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Alarming Rates of Suicidal Ideation Among Older Transgender Adults Revealed on Transgender Day of Remembrance

Peer-reviewed Observational study People

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More than one-quarter of respondents have seriously contemplated ending their lives within the past year, new study shows

Transgender adults aged 50 or older in the United States face a significantly elevated risk of contemplating suicide due to the compounding impact of various challenges in different areas of their lives, according to a population-wide study.

More than one-fourth (25.8%) of this large pool of older transgender people acknowledged having thought about ending their lives at least once the previous year.
That is a much greater prevalence than the 4.7% figure currently estimated for the adult population-at-large and substantially greater than the current estimated prevalence of 11-17% older adults in the U.S.

The new findings are published in the peer-reviewed journal Aging and Mental Health, today, the Transgender Day of Remembrance – an annual observance honoring the memory of transgender people whose lives were lost due to acts of anti-transgender violence.

The paper’s conclusions highlight the urgent need for targeted support and interventions to reduce the prevalence of suicidal ideation within this vulnerable population.

“Our research has exposed the distressing reality faced by many older transgender adults who are grappling with suicidal thoughts due to the cumulative impact of multiple adverse factors on their lives,” says co-author, Dr Thomas Alex Washington, professor and BASW Program Director in the School of Social Work,  College of Health and Human Services, at California State University, Long Beach.

“This underscores the critical need for comprehensive support, advocacy, and mental health resources to address this growing concern.”

This study, which used data from the 2015 US National Transgender Survey, focused on a sample of 3,724 transgender adults aged 50 or older. More than one-quarter of respondents (25.8%) reported they had seriously contemplated ending their lives within the past year.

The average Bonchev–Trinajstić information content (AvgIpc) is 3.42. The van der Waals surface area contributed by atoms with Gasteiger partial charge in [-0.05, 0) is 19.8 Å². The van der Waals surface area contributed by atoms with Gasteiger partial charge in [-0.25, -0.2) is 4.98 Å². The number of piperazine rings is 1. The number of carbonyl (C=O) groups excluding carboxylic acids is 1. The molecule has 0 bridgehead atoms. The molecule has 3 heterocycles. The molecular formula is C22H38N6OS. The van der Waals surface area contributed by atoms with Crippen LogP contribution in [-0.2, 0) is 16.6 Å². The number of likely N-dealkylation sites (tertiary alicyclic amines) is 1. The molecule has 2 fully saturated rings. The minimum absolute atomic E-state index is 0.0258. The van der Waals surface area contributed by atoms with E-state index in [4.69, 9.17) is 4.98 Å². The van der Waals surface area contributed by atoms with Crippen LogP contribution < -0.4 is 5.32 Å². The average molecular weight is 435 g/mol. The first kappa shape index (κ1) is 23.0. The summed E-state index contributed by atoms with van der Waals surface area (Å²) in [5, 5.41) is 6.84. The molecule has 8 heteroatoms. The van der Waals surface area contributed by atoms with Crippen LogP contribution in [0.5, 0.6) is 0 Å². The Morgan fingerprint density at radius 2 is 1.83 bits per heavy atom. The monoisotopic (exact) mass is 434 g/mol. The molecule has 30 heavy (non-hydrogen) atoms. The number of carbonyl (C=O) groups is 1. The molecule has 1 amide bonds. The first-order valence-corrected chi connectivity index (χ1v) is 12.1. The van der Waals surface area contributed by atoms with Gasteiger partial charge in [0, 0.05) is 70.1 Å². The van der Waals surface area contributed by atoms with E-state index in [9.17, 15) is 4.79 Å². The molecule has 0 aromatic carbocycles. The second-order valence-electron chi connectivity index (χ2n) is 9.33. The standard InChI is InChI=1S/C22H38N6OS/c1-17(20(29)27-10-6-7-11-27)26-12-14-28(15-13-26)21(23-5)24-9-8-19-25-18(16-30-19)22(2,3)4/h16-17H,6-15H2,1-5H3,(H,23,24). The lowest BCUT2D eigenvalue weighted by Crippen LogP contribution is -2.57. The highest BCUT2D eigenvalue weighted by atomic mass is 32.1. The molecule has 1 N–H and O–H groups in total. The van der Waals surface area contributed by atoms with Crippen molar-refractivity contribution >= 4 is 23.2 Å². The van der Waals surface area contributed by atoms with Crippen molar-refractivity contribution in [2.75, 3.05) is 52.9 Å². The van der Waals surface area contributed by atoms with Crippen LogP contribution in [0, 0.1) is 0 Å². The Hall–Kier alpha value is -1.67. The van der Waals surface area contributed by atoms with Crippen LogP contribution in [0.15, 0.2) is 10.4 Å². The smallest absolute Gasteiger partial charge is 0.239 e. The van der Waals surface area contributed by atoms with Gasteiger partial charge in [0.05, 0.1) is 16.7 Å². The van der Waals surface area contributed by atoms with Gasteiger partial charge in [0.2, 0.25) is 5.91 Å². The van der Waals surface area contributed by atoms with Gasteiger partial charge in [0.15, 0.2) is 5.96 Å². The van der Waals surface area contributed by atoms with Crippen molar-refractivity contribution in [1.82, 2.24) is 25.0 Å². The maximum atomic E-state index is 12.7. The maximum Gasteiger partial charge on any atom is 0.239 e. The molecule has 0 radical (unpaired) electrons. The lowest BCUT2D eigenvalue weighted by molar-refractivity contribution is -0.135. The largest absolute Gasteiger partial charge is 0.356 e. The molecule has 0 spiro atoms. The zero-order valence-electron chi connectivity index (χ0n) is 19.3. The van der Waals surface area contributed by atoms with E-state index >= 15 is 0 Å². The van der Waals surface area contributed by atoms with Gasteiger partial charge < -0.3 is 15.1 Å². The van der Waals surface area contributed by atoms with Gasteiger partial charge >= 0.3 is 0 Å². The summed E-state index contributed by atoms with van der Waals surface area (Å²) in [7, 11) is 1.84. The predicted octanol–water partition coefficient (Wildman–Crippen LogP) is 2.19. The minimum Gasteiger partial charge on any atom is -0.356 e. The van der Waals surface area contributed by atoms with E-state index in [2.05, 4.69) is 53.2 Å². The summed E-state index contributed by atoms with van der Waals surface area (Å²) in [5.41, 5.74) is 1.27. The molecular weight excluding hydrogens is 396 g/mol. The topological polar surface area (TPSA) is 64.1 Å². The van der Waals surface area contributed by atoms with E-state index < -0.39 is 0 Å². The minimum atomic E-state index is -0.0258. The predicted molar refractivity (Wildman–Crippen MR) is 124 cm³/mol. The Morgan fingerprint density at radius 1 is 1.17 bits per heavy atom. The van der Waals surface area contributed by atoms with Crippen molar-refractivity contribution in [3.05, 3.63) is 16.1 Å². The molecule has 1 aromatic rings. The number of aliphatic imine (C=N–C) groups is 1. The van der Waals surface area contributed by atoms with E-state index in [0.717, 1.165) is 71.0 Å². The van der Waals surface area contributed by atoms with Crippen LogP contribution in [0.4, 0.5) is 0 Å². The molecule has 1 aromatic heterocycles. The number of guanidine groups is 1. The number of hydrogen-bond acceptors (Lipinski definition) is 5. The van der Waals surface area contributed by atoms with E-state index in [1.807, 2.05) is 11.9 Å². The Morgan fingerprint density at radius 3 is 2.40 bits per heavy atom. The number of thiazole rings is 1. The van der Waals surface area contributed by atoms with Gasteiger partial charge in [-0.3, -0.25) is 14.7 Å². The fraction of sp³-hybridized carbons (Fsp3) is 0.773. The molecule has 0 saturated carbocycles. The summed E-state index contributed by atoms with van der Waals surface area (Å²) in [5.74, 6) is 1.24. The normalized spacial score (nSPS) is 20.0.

Notably, this number decreased with age, ranging from 31.7% among those aged 50-54 to 12.0% among those aged 70 or older.

The researchers examined five different areas of potentially-syndemic effects – workplace issues, interactions with professionals, use of public services, personal safety, and socioeconomic disadvantages. They wanted to determine the relationship between experiencing challenges in these areas and the likelihood of suicidal ideation.

The analysis revealed that all five areas examined significantly increased the odds of older transgender individuals contemplating suicide. The risk was heightened:

  • by 96% to 121% among those experiencing challenges in any of the areas studied.
  • by 258% to 1,552%, depending on the specific area, when individuals faced all of the challenges within a particular domain.

When all syndemic areas were combined, exposure to any of the challenges within an area raised the risk of contemplating suicide by 276%. Exposure to all the challenges examined increased the risk by 861%.

“This study demonstrates that most older transgender individuals encounter persistent challenges in various domains of their lives, significantly increasing their risk of contemplating suicide. These challenges interact in a syndemic manner, amplifying the risk of suicidal ideation,” adds fellow co-author Dr. Hugh Klein, who is the founder and president of Kensington Research Institute, as well as a Research Faculty Associate in the School of Social Work at California State University — Long Beach.

“But encouragingly, we find that, among the older adults who participated in this large national study, the risk of contemplating suicide tends to diminish with advancing age, possibly due to greater resilience, adaptive strategies, changing life circumstances, and personal growth–all of which positive influence the mental health of transgender individuals as they get older.”

However, the study is not without limitations. It relied on data over eight years old, potentially not fully reflecting the current situation for older transgender individuals in the rapidly evolving sociopolitical climate in the United States. Additionally, the study’s limited scope of syndemic effects examined may not encompass the full spectrum of experiences and factors affecting older transgender adults.

The authors suggest that future research should explore a broader range of factors, compare different age groups and demographic subpopulations, and delve into nuanced aspects of mental health among older transgender individuals to better understand and address their unique needs and risks.